Hachette's purchase of Neon Play puts down a marker for other publishers
Today we report that Hachette is buying one of the UK's leading games developers, Neon Play, which marks a bold attempt by a traditional print publisher to get firmly ahead of the curve on digital.
There has never been any reason why publishers should not have been more bold in addressing the digital revolution. Why not go on the front foot instead of passively waiting for it to happen to you?
By buying a creative digital company, one that makes content rather than delivery systems, Hachette is almost saying that creativity is creativity, whatever the medium.
Whether authors will want to put their characters into mobile games under the Hachette banner remains to be seen, but at least that option can now be offered. And with sixty million sold so far and counting, Neon Play can point to the undoubted popularity of what they are doing.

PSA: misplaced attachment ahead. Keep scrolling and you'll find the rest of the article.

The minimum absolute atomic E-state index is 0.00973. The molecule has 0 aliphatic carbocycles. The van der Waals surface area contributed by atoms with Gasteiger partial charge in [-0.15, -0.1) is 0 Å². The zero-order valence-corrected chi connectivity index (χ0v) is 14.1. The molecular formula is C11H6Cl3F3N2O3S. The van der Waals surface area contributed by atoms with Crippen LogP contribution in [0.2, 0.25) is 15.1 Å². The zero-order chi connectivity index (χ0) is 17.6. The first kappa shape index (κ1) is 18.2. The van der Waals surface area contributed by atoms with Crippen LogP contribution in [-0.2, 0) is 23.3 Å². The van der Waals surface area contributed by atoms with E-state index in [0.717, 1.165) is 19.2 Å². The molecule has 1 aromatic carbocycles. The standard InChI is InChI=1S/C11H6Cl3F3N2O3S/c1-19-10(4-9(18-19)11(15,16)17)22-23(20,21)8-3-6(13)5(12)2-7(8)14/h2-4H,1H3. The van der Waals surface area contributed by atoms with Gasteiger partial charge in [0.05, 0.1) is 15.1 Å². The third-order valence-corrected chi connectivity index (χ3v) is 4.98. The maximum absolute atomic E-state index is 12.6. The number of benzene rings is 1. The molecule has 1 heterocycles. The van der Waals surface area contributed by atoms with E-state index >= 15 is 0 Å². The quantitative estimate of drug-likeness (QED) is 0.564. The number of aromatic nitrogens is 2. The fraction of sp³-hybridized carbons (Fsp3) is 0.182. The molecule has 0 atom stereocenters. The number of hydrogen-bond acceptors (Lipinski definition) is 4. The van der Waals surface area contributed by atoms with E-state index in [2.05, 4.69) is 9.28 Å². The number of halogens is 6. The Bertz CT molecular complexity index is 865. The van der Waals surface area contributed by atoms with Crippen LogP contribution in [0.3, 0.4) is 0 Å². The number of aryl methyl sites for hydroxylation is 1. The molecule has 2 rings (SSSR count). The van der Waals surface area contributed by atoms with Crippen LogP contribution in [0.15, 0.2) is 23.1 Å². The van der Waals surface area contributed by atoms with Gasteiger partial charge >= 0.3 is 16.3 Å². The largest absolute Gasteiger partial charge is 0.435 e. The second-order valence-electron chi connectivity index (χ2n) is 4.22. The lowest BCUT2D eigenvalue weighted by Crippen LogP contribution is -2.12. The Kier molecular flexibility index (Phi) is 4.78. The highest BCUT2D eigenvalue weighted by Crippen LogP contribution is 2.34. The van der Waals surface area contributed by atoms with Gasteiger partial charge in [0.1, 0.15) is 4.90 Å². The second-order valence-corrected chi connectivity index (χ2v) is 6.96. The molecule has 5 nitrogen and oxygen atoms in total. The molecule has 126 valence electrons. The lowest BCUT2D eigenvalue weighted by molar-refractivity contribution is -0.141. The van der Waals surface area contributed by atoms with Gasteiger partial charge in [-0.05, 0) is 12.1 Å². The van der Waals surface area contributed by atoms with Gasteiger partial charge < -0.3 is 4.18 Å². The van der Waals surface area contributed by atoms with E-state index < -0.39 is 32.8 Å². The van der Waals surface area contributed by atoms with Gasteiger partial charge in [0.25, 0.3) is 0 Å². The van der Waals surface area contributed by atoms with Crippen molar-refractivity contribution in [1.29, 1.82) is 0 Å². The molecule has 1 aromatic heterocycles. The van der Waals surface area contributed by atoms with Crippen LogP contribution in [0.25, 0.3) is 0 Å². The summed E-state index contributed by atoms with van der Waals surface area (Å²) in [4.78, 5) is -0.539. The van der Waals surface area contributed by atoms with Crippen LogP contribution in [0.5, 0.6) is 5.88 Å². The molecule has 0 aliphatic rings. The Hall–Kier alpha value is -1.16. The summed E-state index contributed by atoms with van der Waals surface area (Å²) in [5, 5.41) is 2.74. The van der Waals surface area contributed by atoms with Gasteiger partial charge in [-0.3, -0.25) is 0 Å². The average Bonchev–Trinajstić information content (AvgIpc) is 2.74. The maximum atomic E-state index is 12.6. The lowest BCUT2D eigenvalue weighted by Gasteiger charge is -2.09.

Tim Hely Hutchinson has thrown his weight behind this acquisition, the first of its kind by Hachette globally and the first of its kind by a British house. He, and two of his right-hand men, are joining the board of the Cirencester-based outfit, so this is no token acquisition. It is expected to make money and to make waves.
A glance at its website shows a very different corporate culture from book publishing: a stereotypical bunch of geeky young men in a massive office stuffed with technology and boys' toys - and not a book in sight. No chance of that being transported to Carmelite House, and that's no bad thing, for this is a complete break with the equally stereotypical world of publishing.
But will it work? That will depend on two things. Can Hachette keep the creative talent locked in? Well, Neon Play's two founders are staying put, they have a stake in the business going forward, but can they keep their troops happy now they are working for a stuffy old publisher, as they will regard it. Remains to be seen.
And will authors want this option? My guess is some will, enough to make it worth a punt, but more importantly a marker has been put down. This shows the book trade can take its money and its authors and try to make things happen in other media.